"Vogue" is a dance-pop and house song with visible influences from disco music. The song has also been noted by Allmusic critic Stephen Thomas Erlewine to have a "deep house groove". It is written in the key of A flat major, has a tempo of 120 beats per minute, and in it, Madonna's vocal range spans from C4 to E♭5. Lyrically, song has a theme of escapism, and talks about how any person can enjoy himself. Later on, the song has a rap/spoken section, in which Madonna names numerous "golden era" Hollywood celebrities.
The lyrics of the song's rap section includes the names of sixteen stars of the 1920s, 30s, 40s and 50s (ordered as sung in the song):
Note: As of 2011 the only star alive mentioned is Lauren Bacall.
samples of some songs from the disco era. The bassline is from
"Love Is the Message"
by MFSB. The horns and strings appear in the song
"Ooh, I Love It (Love
Break)" by the Salsoul Orchestra. Some vocal samples from "Love
Break" are also in the 12" remix and dubs.
"Like a Virgin" (the intro hook) is also in one of the
dubs. It also contains a slowed sample from the synth start of "Lucky Star"
After its release,
"Vogue" reached number one in over 30 countries worldwide, becoming
Madonna's biggest hit at that time. It was also the best-selling single of 1990,
with sales of over six million copies worldwide. In the U.S., massive airplay and sales demand
in response to the popular music video in April 1990 made way for
"Vogue"'s number 39 debut in the week of April 14. The song shot to
number one on the Billboard Hot 100 in its sixth week on the chart,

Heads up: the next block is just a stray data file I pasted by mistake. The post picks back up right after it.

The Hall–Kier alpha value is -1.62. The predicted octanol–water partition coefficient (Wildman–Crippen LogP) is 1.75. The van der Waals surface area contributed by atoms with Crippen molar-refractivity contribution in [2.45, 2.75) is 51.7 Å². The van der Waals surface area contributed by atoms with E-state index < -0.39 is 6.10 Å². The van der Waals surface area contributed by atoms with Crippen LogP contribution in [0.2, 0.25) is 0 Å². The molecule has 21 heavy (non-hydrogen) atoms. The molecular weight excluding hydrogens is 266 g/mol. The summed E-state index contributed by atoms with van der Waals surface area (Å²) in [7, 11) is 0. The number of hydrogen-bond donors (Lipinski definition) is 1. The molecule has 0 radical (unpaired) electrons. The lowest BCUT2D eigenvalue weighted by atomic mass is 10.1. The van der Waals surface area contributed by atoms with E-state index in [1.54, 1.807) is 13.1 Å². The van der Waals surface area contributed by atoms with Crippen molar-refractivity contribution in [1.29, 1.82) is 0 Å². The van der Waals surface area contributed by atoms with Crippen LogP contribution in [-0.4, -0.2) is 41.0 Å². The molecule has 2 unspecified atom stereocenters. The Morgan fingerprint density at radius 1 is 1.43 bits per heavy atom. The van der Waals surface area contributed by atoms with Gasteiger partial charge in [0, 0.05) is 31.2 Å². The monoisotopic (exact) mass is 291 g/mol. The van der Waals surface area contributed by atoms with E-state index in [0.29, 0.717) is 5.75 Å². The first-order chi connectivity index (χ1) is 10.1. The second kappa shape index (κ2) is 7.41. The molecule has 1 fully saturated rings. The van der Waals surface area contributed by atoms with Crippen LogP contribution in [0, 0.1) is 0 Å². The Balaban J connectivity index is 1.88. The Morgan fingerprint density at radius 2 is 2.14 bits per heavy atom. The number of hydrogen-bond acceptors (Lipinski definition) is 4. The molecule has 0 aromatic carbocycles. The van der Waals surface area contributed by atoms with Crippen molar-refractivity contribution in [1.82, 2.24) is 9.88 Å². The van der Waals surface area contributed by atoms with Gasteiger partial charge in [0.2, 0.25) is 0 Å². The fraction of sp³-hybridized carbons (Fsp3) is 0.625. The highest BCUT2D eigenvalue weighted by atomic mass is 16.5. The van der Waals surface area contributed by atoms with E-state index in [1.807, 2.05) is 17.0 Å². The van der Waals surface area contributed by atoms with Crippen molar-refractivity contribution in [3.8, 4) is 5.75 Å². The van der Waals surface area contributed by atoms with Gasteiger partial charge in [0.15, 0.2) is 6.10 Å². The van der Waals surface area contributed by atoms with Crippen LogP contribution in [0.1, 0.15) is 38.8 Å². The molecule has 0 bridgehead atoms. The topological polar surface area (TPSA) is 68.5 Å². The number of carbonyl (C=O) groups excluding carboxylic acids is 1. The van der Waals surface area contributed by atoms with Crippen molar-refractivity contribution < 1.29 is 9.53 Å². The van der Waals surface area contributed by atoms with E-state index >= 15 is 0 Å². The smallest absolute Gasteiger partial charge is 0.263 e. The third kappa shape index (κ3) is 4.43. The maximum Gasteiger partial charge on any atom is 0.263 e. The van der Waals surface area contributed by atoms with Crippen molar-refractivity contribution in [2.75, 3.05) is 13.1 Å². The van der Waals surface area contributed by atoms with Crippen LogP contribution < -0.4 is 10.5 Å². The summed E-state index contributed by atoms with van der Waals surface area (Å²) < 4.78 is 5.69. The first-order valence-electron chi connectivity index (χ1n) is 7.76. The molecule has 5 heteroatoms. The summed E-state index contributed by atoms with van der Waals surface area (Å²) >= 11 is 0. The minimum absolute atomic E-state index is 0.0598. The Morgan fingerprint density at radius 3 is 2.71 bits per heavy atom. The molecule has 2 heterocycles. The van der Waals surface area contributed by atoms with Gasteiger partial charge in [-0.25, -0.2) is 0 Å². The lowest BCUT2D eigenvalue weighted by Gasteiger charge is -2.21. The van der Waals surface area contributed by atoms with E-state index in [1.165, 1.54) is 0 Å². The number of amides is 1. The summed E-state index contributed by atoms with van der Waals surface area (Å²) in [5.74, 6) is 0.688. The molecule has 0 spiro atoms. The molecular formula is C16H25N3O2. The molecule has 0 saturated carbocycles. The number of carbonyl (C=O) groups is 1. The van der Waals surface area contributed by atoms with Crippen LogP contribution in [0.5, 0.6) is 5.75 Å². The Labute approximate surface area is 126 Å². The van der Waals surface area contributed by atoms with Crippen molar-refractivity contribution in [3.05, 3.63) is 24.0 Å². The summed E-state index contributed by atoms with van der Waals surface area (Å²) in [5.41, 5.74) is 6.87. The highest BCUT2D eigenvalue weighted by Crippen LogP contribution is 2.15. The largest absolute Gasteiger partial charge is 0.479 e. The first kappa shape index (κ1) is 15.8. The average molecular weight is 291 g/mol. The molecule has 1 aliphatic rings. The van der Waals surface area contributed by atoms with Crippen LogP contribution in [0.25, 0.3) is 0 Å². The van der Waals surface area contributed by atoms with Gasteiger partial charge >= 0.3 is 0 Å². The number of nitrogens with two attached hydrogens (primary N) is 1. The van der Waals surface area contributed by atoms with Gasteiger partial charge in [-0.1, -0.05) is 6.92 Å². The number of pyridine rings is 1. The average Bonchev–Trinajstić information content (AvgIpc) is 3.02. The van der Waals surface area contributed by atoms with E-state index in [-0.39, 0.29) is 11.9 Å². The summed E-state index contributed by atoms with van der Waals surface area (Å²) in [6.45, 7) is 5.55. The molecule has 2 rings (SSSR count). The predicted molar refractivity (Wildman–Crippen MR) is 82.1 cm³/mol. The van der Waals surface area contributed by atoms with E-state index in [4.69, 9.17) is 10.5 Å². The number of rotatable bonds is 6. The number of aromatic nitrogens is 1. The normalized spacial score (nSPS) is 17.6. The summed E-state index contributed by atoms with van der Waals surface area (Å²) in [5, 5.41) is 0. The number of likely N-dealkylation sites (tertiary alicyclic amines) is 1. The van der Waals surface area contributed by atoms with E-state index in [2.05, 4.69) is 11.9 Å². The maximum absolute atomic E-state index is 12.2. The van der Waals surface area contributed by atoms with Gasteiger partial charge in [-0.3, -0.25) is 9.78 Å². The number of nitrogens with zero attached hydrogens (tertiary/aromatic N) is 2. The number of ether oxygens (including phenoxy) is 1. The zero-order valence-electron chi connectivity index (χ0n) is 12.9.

displacing Sinéad O'Connor's
four-week run in the top spot with "Nothing Compares 2 U".
The song also reached number one on the Hot Dance Club Play chart,
remaining there for two weeks. On June 28, 1990, "Vogue" was
certified double platinum by the Recording
Industry Association of America (RIAA) for sales of two million
copies of the physical single across United States. To date, it remains Madonna's best-selling
physical single in the country. Since digital sales began in 2005, according
to Nielsen SoundScan,
"Vogue" has sold 311,000 digital downloads.
In the UK, the song
knocked Snap!'s "The Power"
off the number one slot and stayed there for four weeks, continuing a trend of
club/pop crossovers going to number one. It was helped in the UK by
multi-formatting. As well as the 7, 12, CD and cassette singles, the label
released four limited editions: 12 with Face of the 80s poster, 12 with
'X-rated poster and an extra remix on the b-side, 7 picture disc and 12 picture
disc. According to The Official Charts
Company, the song has sold 505,000 copies there. "Vogue" was also a huge success in
Europe by topping the Eurochart Hot 100
Singles chart for seven consecutive weeks. Released as a double
A-side to "Keep It Together",
"Vogue" also topped Australian Kent Music Report chart for five weeks
running. The success of "Vogue" boosted the sales of the album I'm
Breathless, and combined with Madonna's Blond Ambition Tour,
generated massive publicity for the movie Dick Tracy.
received generally positive reviews from critics. Allmusic critic Stephen Thomas Erlewine claimed
that the song was "Madonna's finest single moment" and that it had an
"instantly memorable melody". In a review of The Immaculate
Collection, Stephen Thomas Erlewine also claimed that the song
was "sleek" and "stylish". Jose F. Promis, in another Allmusic review,
claimed that "Vogue" was a "crowning artistic achievement". In a 1990 review of I'm Breathless,
Mark Coleman from Rolling Stone wrote that, whilst the song
initially sounded "lackluster", within the album's context, it
"gains a startling resonance". Sal Cinquemani ofSlant Magazine, in his review of the album as a whole,